A local light pollution activist, James Lowenthal, requested that a Forbes book group read this. My Nature and Environment book group alternates between classics of nature writing, “issue books,” and cross-disciplinary works, so this seemed perfect as an issue book choice and we pushed The Selfish Gene to next year in order to read this one. It’s so well-written (I think–not everyone agreed!) and comprehensive that it verges into cross-disciplinary—way better than I expected. James and his wife came to the discussion and brought interesting brochures from the International Dark-Sky Association, and we discussed various local issues around street lighting (Northampton put in a lot of new LED lights that are terrible for glare and night vision). But we spent plenty of time talking about the book as well. It’s an elegy to so much that we’ve lost without even recognizing it.
When I think of how light pollution keeps us from knowing real darkness, real night, I think of Henry David Thoreau wondering in 1856, “Is it not a maimed and imperfect nature that I am conversant with?” He was writing about the woods around Walden Pond and how the “nobler” animals such as wolf and moose had been killed or scared away. “I hear that it is but an imperfect copy that I possess,” he explained, “that my ancestors have torn out many of the first leaves and grandest passages, and mutilated it in many places. I should not like to think that some demigod had come before me and picked out some of the best of the stars.” Some 150 years later, this is exactly what we have allowed our lights to do. “I wish to know an entire heaven and an entire earth,” Thoreau concluded. Every time I read this I think, Me, too.
Bogard interviews François Jousse, a lighting architect in Paris, who describes his work:
“I want that the building says something with the light,” he explains. “But the speaking can be different. Maybe it’s an architectural speech, maybe it’s a historical speech, maybe it’s humorous. Sometimes the speech can be spiritual. Sometimes people say to me, But nobody will understand what the building says. And I say, It’s not a problem, the building says something and it’s beautiful because the building says something.”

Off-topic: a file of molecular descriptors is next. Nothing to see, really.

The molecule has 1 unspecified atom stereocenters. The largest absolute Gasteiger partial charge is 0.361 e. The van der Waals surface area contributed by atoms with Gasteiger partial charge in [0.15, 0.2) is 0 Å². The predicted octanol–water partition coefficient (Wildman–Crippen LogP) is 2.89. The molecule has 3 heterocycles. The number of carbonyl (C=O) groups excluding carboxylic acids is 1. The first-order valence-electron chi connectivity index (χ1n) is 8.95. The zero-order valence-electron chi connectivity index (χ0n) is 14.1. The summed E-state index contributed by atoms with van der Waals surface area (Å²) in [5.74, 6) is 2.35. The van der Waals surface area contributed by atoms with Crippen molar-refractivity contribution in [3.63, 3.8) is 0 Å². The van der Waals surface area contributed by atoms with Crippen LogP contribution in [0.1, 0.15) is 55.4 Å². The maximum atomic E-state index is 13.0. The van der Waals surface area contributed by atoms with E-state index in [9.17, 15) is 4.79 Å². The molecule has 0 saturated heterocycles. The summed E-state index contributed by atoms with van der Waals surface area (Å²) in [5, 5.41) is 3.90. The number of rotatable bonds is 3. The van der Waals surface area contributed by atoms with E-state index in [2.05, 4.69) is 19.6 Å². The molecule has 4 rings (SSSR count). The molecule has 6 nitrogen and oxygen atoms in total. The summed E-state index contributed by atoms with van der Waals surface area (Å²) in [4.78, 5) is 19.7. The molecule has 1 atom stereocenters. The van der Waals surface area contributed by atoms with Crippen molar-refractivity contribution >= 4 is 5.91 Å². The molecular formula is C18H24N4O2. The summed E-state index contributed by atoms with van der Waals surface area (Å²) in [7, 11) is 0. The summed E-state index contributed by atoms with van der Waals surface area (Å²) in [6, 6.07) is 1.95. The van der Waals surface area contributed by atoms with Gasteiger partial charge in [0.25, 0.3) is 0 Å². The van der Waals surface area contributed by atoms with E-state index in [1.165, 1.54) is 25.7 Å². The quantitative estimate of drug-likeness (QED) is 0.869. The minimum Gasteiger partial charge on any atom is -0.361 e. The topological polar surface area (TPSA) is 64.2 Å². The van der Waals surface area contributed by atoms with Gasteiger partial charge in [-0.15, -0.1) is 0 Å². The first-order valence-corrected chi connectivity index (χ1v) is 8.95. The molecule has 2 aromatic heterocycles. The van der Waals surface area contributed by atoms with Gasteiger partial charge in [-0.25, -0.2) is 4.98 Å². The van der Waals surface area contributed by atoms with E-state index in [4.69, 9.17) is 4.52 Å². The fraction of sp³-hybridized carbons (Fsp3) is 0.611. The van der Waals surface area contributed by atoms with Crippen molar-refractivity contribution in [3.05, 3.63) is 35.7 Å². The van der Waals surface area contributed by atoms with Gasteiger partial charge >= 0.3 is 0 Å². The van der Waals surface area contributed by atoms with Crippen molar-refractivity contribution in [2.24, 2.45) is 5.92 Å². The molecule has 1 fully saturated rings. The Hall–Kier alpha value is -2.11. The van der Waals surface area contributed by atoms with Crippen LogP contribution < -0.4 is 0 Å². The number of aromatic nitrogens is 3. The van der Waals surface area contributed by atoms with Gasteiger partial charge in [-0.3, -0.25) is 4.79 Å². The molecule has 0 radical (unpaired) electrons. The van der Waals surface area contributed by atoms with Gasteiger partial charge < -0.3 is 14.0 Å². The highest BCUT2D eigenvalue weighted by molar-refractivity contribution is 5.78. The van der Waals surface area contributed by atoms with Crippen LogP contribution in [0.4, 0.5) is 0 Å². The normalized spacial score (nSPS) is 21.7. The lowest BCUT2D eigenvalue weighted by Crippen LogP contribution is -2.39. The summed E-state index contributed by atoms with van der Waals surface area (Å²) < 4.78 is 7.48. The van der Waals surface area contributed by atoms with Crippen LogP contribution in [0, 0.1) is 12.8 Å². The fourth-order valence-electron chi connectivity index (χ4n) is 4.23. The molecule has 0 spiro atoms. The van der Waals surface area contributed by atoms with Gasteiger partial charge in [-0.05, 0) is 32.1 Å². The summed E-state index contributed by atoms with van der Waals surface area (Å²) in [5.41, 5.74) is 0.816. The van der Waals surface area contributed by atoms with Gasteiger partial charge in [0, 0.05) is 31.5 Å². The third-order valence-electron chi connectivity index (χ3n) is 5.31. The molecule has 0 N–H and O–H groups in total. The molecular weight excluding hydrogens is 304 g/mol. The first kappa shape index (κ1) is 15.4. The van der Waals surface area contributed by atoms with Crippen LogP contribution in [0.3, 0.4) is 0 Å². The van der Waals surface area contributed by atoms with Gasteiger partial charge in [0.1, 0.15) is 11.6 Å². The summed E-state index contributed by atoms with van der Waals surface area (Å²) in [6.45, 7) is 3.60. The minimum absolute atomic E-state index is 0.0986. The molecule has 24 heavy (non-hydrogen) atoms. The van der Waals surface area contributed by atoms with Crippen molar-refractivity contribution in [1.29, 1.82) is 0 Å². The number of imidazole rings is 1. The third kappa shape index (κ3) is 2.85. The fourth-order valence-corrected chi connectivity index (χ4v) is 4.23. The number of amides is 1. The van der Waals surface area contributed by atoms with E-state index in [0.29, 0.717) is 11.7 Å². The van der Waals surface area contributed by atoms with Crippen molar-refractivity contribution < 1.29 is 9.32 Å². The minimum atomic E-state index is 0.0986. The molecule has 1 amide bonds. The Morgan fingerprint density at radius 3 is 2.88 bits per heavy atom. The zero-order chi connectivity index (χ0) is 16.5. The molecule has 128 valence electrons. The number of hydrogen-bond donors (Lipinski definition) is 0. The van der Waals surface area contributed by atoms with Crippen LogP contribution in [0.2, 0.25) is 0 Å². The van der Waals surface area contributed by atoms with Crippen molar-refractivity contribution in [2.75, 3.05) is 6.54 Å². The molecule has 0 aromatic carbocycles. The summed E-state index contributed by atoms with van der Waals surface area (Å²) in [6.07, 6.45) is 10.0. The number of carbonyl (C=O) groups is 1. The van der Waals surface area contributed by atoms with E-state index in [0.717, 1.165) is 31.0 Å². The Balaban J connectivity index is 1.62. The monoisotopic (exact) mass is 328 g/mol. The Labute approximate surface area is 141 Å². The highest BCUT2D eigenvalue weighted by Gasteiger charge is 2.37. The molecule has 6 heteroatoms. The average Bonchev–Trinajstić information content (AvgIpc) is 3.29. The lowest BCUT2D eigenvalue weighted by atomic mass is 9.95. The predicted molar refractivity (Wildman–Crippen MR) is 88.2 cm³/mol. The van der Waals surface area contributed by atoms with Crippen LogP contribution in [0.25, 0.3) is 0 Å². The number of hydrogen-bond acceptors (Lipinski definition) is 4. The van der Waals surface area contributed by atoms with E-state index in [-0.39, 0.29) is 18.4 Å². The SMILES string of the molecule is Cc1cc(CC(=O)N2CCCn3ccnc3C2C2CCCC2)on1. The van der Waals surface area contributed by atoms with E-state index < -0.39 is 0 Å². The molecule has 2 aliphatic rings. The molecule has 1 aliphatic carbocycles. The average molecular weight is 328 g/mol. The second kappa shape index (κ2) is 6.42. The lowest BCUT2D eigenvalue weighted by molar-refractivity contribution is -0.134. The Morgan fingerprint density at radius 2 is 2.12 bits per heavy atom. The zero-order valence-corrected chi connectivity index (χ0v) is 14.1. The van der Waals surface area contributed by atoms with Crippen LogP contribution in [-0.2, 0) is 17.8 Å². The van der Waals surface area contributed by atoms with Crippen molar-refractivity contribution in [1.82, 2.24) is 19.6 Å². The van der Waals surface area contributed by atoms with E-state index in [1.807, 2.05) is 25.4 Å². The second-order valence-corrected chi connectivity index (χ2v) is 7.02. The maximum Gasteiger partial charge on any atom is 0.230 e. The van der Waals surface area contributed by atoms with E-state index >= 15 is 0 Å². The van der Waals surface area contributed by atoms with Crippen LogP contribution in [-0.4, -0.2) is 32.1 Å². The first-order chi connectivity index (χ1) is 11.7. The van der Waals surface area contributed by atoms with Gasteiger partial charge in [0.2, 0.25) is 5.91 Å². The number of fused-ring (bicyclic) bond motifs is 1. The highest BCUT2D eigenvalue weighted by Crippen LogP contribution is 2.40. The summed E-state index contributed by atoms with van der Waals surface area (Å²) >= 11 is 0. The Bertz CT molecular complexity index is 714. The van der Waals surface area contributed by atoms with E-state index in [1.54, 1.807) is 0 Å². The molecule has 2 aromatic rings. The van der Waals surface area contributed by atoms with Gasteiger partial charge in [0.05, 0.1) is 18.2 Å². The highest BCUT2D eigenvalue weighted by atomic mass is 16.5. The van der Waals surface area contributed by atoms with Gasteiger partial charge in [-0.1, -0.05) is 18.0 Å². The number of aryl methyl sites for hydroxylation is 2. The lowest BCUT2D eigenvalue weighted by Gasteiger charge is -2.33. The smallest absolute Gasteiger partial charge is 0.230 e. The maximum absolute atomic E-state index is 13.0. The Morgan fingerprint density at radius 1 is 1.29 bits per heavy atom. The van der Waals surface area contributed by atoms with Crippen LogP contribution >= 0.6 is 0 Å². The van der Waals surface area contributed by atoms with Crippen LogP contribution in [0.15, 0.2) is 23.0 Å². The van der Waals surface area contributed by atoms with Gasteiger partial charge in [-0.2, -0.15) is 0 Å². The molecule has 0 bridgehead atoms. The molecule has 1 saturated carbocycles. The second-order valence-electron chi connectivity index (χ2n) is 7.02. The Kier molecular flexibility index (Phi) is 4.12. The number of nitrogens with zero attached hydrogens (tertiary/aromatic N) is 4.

Bonnie, who encourages other women to go out at night:
“It’s this manufactured fear that creates a perception that something bad is going to happen to you.” The reality, she says, is that as you sit at home watching TV “something bad is happening—you’re getting sick, and you’re missing out.”
…already in Australia they’re speaking of solastagia, about missing a loved place that still exists but to which the old birds and plants and animals no longer come. A word newly coined for our time, solastalgia combines the Latin word for comfort (solacium) and the Greek root meaning pain (algia) and differs from nostalgia in that it’s a yearning for a place you still inhabit rather than one you’ve left behind. It’s a word we’ll be hearing more often, for wherever we live, the climate has changed, or soon will. Next to my own death or that of my family this is the darkness I fear most, this sadness at the ongoing destruction of the wild world.
It’s a tremendously sad book in some ways, mourning the loss of what most people don’t even recognize we ever had, and yet light pollution is something, unlike climate change, which is instantly fixable and reversible. Turn off the lights, and the stars are still there in all their majesty. Not one iota has been truly lost.
The turning Earth, the presented universe—in the dry desert air the stars come down to the horizon, in the west blinking out as they fall from the world’s edge, and in the east blinking on, as though lit and set into the sky by some happy wild creatures just on the mountain’s other side.
Bogard briefly mentions the artist James Turrell (misspelled as “Terrell”), who’s building an installation near Flagstaff to facilitate the experience of “celestial vaulting,” where you feel like you’re falling into the stars. Earlier this summer I’d attended MassMOCA’s grand opening of the new Building 6, where a number of Turrell pieces are installed as “Into the Light.” They are great ways of experiencing dark adaptation, as you need to enter dark rooms and stay there until you can fully see the works.
At the very end, Bogard quotes Wendell Berry’s “To Know the Dark,” which also serves as the epigraph:
To go in the dark with a light is to know the light.
To know the dark, go dark. Go without sight,
and find that the dark, too, blooms and sings,
and is traveled by dark feet and dark wings.
Usually you have to flip back to the front of the book to check the epigraph, and it’s easy to forget. I love the book-ending here. One of my favorite books I’ve read this year!